The Sea of Olives spans 1.3 million hectares and over 180 million olive trees between Jaén and Estepa
It’s official. Spain may be able to add another of its spectacular sites to UNESCO’s World Heritage List. After several years of diligent work on the part of both public institutions and the olive industry in Andalusia, the southern region’s Sea of Olives—which spans 1.3 million hectares—has been able to move its application for inclusion on the coveted list forward.
The United Nations may very well grant the giant olive grove landscape protected status at its 2024 July meeting. Ultimately, if the bid is successful, the Sea of Olives will be added to Spain’s lengthy list of World Heritage Sites, of which there are more than 45.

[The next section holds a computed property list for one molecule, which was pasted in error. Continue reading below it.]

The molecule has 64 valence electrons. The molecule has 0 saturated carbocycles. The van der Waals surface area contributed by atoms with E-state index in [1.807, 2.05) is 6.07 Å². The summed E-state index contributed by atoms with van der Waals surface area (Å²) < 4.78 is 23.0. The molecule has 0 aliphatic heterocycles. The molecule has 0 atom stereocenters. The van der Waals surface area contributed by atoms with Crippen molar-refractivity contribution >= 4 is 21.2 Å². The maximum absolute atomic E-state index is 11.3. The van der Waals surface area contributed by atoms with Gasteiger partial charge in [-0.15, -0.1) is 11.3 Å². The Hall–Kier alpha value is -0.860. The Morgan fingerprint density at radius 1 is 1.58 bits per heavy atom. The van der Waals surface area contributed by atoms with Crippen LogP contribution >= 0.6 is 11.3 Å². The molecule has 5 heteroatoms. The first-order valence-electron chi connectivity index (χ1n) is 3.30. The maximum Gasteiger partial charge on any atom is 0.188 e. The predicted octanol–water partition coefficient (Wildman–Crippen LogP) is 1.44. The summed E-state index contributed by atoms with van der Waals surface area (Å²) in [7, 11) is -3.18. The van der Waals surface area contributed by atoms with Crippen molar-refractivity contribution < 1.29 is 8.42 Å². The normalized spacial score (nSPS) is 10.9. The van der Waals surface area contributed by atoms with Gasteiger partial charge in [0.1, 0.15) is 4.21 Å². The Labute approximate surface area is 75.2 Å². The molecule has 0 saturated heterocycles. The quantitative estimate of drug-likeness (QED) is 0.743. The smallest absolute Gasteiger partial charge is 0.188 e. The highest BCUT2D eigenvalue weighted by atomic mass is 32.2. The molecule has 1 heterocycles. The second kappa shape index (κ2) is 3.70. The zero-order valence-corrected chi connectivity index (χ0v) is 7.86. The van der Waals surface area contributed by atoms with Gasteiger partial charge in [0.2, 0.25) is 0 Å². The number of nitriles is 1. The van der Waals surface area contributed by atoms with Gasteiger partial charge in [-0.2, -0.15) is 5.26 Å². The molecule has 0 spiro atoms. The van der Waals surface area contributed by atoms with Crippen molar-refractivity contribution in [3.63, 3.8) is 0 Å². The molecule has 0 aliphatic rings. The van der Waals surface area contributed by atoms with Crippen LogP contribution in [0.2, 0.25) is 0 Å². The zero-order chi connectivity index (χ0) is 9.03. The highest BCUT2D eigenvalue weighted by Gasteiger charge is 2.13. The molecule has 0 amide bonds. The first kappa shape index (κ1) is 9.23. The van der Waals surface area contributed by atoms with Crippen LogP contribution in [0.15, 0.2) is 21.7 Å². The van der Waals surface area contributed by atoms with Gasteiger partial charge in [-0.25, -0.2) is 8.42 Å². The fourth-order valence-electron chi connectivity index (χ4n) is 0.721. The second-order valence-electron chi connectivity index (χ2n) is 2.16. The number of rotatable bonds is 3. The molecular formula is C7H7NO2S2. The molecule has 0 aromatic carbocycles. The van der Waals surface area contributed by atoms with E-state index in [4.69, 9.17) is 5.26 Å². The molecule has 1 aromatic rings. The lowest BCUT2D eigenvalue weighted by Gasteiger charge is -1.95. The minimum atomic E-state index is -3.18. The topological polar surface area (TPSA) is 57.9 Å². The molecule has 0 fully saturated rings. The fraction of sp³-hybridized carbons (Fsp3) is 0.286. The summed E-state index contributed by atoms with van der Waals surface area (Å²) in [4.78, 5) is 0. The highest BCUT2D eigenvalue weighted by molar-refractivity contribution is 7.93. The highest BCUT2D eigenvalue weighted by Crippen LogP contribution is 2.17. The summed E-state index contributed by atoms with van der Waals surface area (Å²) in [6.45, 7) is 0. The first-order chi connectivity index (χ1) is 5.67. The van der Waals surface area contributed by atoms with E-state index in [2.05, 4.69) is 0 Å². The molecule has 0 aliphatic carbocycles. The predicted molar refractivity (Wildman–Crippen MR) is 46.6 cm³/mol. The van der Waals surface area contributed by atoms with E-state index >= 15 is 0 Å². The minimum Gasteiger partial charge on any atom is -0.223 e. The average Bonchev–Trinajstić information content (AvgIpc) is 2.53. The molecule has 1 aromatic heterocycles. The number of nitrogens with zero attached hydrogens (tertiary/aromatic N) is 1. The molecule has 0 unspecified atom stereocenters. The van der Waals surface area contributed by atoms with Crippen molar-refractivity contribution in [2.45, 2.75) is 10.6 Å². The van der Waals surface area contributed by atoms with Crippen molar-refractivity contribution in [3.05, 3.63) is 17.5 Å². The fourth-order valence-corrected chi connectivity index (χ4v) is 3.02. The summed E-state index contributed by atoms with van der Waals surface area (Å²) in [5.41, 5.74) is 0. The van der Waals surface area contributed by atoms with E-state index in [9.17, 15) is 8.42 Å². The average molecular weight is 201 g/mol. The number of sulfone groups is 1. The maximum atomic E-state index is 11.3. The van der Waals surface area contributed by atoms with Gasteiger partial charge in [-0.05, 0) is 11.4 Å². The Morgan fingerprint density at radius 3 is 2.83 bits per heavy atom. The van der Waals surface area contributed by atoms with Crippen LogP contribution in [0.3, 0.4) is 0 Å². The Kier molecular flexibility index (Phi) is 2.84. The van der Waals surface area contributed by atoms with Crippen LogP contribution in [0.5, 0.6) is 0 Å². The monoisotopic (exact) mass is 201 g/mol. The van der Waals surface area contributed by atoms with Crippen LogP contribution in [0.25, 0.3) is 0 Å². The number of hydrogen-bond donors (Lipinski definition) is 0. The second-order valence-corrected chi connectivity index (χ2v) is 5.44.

The Sea of Olives refers to the Jaén region, which is the largest olive oil producer in the entire world, stretching to Estepa, near Seville. The landscape is completely unique as olive trees extend as far as the eye can see, with over 180 million. It’s not only a tourist attraction, but it has also been recognized in both poetry and literature.
One of the objectives, according to oliveoiltimes.com, is to “[safeguard] the patrimonial values of the place [… and to safeguard] the intangible values linked to the tradition of the exploitation of the olive grove by human beings for centuries, millennia, techniques that have contributed to its perpetuation until today.”